Mark Brosseau is a space explorer. Not in the strict galactic sense, mind you, but on canvas. He was the kid in 8th grade, who, when the teacher was discussing the Big Bang Theory, wanted to know where space originally came from. “That’s what I’m trying to figure out in my painting,” says the 43-year-old artist. “It’s the only thing I know where I can create a space that didn’t exist before. You’re taking a flat surface and creating a 3-dimensional space in it, and I’m hoping to find out where that space came from.”

In high school, a love of discovery pushed him toward chemistry. “I had a phenomenal high school chemistry teacher who distilled a sense of discovery in everything we were doing,” the Vermont native recalls. Brosseau went to Dartmouth intending to major in chemistry, but his first chemistry class, in a big lecture hall, left him uninspired. So he set his sights on architecture.

As it happened, most of the architecture classes were in the art department. His first drawing class reignited his sense of discovery and eventually led him to painting. In his abstract canvases, he often starts with a simple shape. “I’ll just put [a shape] down and see how it fits on the surface and get a feel for what it’s doing, and that influences the next decision,” he explains.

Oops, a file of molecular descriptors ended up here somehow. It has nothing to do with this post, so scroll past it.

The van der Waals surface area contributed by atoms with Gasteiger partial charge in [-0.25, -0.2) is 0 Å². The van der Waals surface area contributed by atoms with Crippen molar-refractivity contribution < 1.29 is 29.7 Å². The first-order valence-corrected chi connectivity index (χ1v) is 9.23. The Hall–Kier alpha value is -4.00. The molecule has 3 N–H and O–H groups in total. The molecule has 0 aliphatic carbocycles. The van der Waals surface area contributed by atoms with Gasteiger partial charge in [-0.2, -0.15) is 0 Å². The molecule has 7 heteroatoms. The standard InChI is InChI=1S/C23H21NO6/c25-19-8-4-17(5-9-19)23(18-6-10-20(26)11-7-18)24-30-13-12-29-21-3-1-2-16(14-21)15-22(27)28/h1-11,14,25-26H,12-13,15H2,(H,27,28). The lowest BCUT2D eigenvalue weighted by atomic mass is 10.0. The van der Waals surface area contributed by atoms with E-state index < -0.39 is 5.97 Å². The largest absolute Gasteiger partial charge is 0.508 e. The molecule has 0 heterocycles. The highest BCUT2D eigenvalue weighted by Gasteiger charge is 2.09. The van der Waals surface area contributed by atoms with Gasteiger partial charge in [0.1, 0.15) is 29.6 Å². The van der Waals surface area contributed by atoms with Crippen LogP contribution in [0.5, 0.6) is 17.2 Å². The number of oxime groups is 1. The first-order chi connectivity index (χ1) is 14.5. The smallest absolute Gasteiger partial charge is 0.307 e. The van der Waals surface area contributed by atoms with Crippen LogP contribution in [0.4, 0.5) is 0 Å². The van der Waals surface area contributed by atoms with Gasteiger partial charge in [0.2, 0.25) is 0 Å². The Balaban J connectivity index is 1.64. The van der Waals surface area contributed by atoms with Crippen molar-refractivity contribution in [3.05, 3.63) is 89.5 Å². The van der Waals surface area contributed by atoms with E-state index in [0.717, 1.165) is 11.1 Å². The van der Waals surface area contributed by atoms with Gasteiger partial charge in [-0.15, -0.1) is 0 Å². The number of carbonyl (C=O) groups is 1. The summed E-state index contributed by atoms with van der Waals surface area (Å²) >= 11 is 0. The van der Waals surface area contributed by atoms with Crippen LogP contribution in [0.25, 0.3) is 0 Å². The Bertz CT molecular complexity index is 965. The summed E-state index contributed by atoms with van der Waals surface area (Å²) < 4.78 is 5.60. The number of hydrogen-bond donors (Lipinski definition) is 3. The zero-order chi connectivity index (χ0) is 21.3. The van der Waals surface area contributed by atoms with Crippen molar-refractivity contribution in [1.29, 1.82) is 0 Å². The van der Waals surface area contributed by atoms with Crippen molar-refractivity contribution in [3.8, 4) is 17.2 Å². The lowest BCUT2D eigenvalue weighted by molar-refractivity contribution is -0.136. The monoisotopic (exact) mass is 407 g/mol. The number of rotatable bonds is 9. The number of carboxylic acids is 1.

Photo of Mark Brosseau by Eli Warren

A scientist at heart, Brosseau approaches art as an investigation and is quick to say his paintings are not intended to be a series. “Every time I come to a painting, it’s almost like I’m trying to learn painting over again. I want each painting to explore an entirely new experience.” In October he will be curating a show at the Greenville Center for Creative Arts under the auspices of Tiger Strikes Asteroid, an artists-run gallery that was founded in Philadelphia and now has five locations, including one he recently launched in Greenville.

“I look for relationships of objects in space that surprise me,” states Brosseau, who was one of 107 artists—and the only one in South Carolina—to receive a five-figure Pollock-Krasner grant this year. “Sometimes you have a relationship between a sky and a building, and you know the sky is behind the building, but because of the way the colors are interacting, the sky is coming forward and the building is receding. That’s when things get really exciting. And that forces me to reevaluate what’s going on around me.”

It’s that reevaluation that informs his work with a fluid, playful quality that challenges the viewer to spend time experiencing a painting. “Art is really meant to be felt, not just looked at,” Brosseau says. “I don’t want my paintings to talk to people; I want them to invite engagement.”

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